Farmer and sons walking in the face of a dust storm.
In looking over the Newbery criteria, I see that I’ve already touched on all of it.  The presentation of information and appropriateness of style are both distinguished, with expert storytelling, economy of words, and language well-suited for young readers.  The plot, characters, and setting are again very well done; all are richly developed and full of detail.  As for the interpretation of the theme or concept, this story’s theme of finding happiness in life is heartfelt but not heavy-handed.  All of the characters in this story must deal with loneliness and with missing their loved ones, and they all learn how to move forward and create new, fulfilling relationships.  This book really deserves its gold medal, and I suspect that as I continue to read its fellow medalists, I’ll find that it’s not just the most distinguished contribution to children’s literature in 1986, but is among the most distinguished of the books that have won the Newbery Medal.

Who should give this book a try?
People who are interested in life on a farm, especially in the late 1800s/early 1900s.  People who love farm animals.  People who love cats and dogs.  People who may be struggling with missing their loved one(s).  People who have moved and miss their former home.  People who love to draw.  People who love plants and flowers.  People who love sliding down sand dunes or haystacks.  People who love sea shells.  People who love to sing.  People who are interested in weather and storms.  People who love the ocean.  People who love the prairie.  People who love adventurous, interesting, colorful characters.  People who love to see quiet and sensible characters come out of their shells.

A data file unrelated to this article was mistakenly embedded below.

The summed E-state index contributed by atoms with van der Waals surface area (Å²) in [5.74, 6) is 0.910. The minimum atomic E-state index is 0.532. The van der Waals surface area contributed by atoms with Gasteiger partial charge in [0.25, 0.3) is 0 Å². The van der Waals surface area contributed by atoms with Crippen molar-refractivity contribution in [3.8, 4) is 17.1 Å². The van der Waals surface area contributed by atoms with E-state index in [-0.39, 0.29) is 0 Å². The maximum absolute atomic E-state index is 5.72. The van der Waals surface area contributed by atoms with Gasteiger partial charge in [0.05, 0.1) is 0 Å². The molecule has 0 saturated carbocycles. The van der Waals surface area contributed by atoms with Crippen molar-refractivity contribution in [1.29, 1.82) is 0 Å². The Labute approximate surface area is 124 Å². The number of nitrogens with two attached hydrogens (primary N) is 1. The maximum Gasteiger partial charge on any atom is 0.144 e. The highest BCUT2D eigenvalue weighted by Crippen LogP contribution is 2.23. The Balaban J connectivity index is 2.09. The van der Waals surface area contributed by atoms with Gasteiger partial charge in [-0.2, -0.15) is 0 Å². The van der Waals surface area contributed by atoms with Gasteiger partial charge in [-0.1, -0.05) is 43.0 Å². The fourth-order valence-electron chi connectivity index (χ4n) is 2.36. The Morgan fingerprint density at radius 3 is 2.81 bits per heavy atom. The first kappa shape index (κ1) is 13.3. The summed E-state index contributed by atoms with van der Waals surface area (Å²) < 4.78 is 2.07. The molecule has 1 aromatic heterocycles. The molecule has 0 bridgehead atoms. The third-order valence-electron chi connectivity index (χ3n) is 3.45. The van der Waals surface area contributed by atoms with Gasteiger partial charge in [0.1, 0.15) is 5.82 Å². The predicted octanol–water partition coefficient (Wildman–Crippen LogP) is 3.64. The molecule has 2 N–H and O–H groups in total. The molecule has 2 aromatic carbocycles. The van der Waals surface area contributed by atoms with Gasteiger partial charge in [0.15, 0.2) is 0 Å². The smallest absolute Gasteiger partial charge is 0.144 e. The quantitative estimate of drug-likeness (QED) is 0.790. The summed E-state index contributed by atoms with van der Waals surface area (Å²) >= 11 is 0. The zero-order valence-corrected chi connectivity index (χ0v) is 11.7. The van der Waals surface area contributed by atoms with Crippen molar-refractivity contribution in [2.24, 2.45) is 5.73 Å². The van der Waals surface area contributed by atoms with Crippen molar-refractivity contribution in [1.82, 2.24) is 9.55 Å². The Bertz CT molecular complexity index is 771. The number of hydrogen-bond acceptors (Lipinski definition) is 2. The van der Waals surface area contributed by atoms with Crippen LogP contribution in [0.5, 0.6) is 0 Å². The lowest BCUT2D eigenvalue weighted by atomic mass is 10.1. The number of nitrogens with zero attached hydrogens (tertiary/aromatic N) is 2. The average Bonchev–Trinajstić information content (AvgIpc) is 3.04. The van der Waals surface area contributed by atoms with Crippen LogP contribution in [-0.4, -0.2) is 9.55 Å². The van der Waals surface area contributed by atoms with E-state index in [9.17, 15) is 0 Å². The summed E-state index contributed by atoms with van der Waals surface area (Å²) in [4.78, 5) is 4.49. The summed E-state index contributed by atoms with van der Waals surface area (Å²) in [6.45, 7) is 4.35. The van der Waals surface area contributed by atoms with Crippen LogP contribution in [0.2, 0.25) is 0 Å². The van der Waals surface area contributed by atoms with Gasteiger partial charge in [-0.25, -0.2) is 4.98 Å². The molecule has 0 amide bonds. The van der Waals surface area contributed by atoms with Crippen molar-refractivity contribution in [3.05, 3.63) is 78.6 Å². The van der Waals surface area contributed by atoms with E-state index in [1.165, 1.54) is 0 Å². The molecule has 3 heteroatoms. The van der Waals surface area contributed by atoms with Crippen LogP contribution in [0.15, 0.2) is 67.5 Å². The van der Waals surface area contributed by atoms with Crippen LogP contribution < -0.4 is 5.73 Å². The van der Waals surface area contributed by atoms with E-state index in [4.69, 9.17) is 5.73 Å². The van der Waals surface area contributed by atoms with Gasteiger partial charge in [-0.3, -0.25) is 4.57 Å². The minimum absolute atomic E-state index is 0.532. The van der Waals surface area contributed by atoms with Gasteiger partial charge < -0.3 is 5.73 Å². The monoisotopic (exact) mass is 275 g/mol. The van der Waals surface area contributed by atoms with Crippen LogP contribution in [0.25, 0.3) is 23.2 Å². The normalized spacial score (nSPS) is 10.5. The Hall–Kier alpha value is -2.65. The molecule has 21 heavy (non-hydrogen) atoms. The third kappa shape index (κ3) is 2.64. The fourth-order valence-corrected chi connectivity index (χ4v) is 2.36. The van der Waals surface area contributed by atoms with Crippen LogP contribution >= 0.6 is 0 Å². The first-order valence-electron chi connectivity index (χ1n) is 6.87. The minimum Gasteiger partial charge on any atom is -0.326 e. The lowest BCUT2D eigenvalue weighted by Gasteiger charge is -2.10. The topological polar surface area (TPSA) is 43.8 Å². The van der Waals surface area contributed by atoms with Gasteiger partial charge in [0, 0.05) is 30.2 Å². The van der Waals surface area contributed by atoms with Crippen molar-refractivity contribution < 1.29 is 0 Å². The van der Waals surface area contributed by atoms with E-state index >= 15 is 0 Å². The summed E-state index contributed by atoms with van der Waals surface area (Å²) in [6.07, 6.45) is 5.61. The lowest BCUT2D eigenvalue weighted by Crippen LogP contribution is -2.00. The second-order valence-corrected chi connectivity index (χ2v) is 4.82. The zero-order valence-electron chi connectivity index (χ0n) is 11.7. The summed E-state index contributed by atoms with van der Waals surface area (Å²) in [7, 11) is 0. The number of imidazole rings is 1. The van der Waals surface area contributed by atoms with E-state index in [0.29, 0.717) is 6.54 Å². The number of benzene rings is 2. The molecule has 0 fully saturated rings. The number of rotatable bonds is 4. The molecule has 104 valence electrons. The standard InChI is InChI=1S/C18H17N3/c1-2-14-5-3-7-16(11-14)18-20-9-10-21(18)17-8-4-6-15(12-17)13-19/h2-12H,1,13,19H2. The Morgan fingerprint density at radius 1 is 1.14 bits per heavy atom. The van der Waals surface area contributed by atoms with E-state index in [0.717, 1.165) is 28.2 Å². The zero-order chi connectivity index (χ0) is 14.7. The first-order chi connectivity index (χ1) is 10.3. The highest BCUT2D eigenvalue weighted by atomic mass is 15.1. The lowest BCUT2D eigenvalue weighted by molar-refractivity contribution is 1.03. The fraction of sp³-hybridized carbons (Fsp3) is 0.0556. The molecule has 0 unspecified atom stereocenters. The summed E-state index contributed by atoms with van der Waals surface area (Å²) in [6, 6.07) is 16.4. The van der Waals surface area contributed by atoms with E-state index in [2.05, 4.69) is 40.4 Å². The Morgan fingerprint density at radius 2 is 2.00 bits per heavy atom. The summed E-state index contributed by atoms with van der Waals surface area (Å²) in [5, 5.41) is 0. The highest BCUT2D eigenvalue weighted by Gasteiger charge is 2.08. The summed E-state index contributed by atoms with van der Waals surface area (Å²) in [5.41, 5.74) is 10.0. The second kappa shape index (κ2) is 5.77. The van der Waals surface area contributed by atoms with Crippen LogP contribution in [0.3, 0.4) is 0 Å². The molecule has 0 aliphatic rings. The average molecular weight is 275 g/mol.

Ranch mailbox near Farson, Wyoming.
Important Thing #1:  This story provides a tantalizing glimpse into farm life out west for earlier Americans.  I wanted to be even more immersed in this lifestyle, so I also gave Newbery Honor book Hattie Big Sky a try.  It’s a great book and is just bursting with information on homesteading.  See my next post for more!

Important Thing #2:  The photos adorning this post come from the New York Public Library Digital Gallery, the Library of Congress Prints & Photographs Online Catalogue, and Shorpy, a website for historic photos.  These are excellent resources for old photographs, and I ended up spending a lot more time searching through these sites than I had intended because there’s just so much to see.


  1. This is on our list as well. Sounds like a beautiful story. I love the way you've incorporated the gorgeous old photos.

  2. Thanks, Kristen! It was really a lot of fun finding these photos. I think you'll enjoy this book when you get to it!

  3. For some reason, I never got around to reading this when I was younger either. I would love to see what my 8-year-old son thinks of it--he does love adventurous characters.

    Love the idea of your blog, by the way, and your detailed posts!

  4. Thanks, LitLass! I'm enjoying your blog too! I wonder how we missed out on this book earlier?

    Sarah is definitely an adventurous character. If he likes her, then in a couple years he might like Heart of a Samurai. The main character, Manjiro, is very adventurous, and like this book, there's a theme of traveling the world but missing home. It's really good, I'll review it here soon!